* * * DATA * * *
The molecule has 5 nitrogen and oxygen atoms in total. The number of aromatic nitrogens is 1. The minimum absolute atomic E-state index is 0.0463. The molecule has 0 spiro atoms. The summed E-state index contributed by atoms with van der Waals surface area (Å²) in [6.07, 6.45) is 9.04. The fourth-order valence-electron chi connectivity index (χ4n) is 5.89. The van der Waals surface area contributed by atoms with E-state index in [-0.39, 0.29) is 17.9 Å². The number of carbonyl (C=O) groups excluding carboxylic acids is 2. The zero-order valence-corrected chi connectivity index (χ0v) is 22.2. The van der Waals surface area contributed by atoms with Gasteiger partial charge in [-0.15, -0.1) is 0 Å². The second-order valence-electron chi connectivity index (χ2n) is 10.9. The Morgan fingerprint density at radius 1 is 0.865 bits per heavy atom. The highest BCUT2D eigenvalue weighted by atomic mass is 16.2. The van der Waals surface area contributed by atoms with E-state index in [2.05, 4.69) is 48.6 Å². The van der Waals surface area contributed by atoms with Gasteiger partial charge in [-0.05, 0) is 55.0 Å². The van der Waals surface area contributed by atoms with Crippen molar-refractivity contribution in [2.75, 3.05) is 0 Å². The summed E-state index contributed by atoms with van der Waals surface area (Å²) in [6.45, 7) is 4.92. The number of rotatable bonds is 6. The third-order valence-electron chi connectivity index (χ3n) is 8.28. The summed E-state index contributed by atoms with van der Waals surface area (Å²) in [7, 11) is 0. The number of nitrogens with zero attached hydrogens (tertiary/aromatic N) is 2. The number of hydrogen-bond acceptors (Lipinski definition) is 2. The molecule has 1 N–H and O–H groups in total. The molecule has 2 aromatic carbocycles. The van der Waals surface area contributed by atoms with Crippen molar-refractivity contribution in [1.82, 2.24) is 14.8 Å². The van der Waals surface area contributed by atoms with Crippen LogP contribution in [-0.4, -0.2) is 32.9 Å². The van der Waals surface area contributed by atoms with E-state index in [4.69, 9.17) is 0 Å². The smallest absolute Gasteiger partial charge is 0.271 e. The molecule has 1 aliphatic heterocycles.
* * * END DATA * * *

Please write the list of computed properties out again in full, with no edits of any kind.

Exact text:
The molecule has 5 nitrogen and oxygen atoms in total. The number of aromatic nitrogens is 1. The minimum absolute atomic E-state index is 0.0463. The molecule has 0 spiro atoms. The summed E-state index contributed by atoms with van der Waals surface area (Å²) in [6.07, 6.45) is 9.04. The fourth-order valence-electron chi connectivity index (χ4n) is 5.89. The van der Waals surface area contributed by atoms with E-state index in [-0.39, 0.29) is 17.9 Å². The number of carbonyl (C=O) groups excluding carboxylic acids is 2. The zero-order valence-corrected chi connectivity index (χ0v) is 22.2. The van der Waals surface area contributed by atoms with Gasteiger partial charge in [-0.15, -0.1) is 0 Å². The second-order valence-electron chi connectivity index (χ2n) is 10.9. The Morgan fingerprint density at radius 1 is 0.865 bits per heavy atom. The highest BCUT2D eigenvalue weighted by atomic mass is 16.2. The van der Waals surface area contributed by atoms with E-state index in [2.05, 4.69) is 48.6 Å². The van der Waals surface area contributed by atoms with Gasteiger partial charge in [-0.05, 0) is 55.0 Å². The van der Waals surface area contributed by atoms with Crippen molar-refractivity contribution in [2.75, 3.05) is 0 Å². The summed E-state index contributed by atoms with van der Waals surface area (Å²) in [6.45, 7) is 4.92. The number of rotatable bonds is 6. The third-order valence-electron chi connectivity index (χ3n) is 8.28. The summed E-state index contributed by atoms with van der Waals surface area (Å²) in [7, 11) is 0. The number of nitrogens with zero attached hydrogens (tertiary/aromatic N) is 2. The number of hydrogen-bond acceptors (Lipinski definition) is 2. The molecule has 1 N–H and O–H groups in total. The molecule has 2 aromatic carbocycles. The van der Waals surface area contributed by atoms with Crippen molar-refractivity contribution in [1.82, 2.24) is 14.8 Å². The van der Waals surface area contributed by atoms with Crippen LogP contribution in [-0.4, -0.2) is 32.9 Å². The van der Waals surface area contributed by atoms with E-state index in [4.69, 9.17) is 0 Å². The smallest absolute Gasteiger partial charge is 0.271 e. The molecule has 1 aliphatic heterocycles.